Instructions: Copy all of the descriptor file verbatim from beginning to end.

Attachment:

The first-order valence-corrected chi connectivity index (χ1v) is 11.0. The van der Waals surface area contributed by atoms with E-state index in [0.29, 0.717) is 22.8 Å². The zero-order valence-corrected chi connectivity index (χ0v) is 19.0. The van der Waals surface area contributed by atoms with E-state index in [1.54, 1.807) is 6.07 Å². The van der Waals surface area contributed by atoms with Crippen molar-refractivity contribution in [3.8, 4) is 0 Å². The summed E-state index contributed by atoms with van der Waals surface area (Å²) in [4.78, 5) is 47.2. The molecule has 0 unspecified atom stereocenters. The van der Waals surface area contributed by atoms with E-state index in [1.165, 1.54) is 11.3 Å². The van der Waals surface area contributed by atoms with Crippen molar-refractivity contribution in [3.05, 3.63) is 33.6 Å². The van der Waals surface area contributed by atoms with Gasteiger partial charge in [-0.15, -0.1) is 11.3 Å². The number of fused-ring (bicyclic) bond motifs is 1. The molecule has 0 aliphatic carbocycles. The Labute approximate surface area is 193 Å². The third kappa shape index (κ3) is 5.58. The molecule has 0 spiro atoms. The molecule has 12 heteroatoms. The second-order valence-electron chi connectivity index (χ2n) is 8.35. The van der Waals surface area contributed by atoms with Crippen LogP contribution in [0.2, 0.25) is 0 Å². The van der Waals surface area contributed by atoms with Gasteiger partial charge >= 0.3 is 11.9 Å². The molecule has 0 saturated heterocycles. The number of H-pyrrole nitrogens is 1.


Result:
The first-order valence-corrected chi connectivity index (χ1v) is 11.0. The van der Waals surface area contributed by atoms with E-state index in [0.29, 0.717) is 22.8 Å². The zero-order valence-corrected chi connectivity index (χ0v) is 19.0. The van der Waals surface area contributed by atoms with E-state index in [1.54, 1.807) is 6.07 Å². The van der Waals surface area contributed by atoms with Crippen molar-refractivity contribution in [3.8, 4) is 0 Å². The summed E-state index contributed by atoms with van der Waals surface area (Å²) in [4.78, 5) is 47.2. The molecule has 0 unspecified atom stereocenters. The van der Waals surface area contributed by atoms with E-state index in [1.165, 1.54) is 11.3 Å². The van der Waals surface area contributed by atoms with Crippen molar-refractivity contribution in [3.05, 3.63) is 33.6 Å². The van der Waals surface area contributed by atoms with Gasteiger partial charge in [-0.15, -0.1) is 11.3 Å². The number of fused-ring (bicyclic) bond motifs is 1. The molecule has 0 aliphatic carbocycles. The Labute approximate surface area is 193 Å². The third kappa shape index (κ3) is 5.58. The molecule has 0 spiro atoms. The molecule has 12 heteroatoms. The second-order valence-electron chi connectivity index (χ2n) is 8.35. The van der Waals surface area contributed by atoms with Crippen LogP contribution in [0.2, 0.25) is 0 Å². The van der Waals surface area contributed by atoms with Gasteiger partial charge >= 0.3 is 11.9 Å². The molecule has 0 saturated heterocycles. The number of H-pyrrole nitrogens is 1.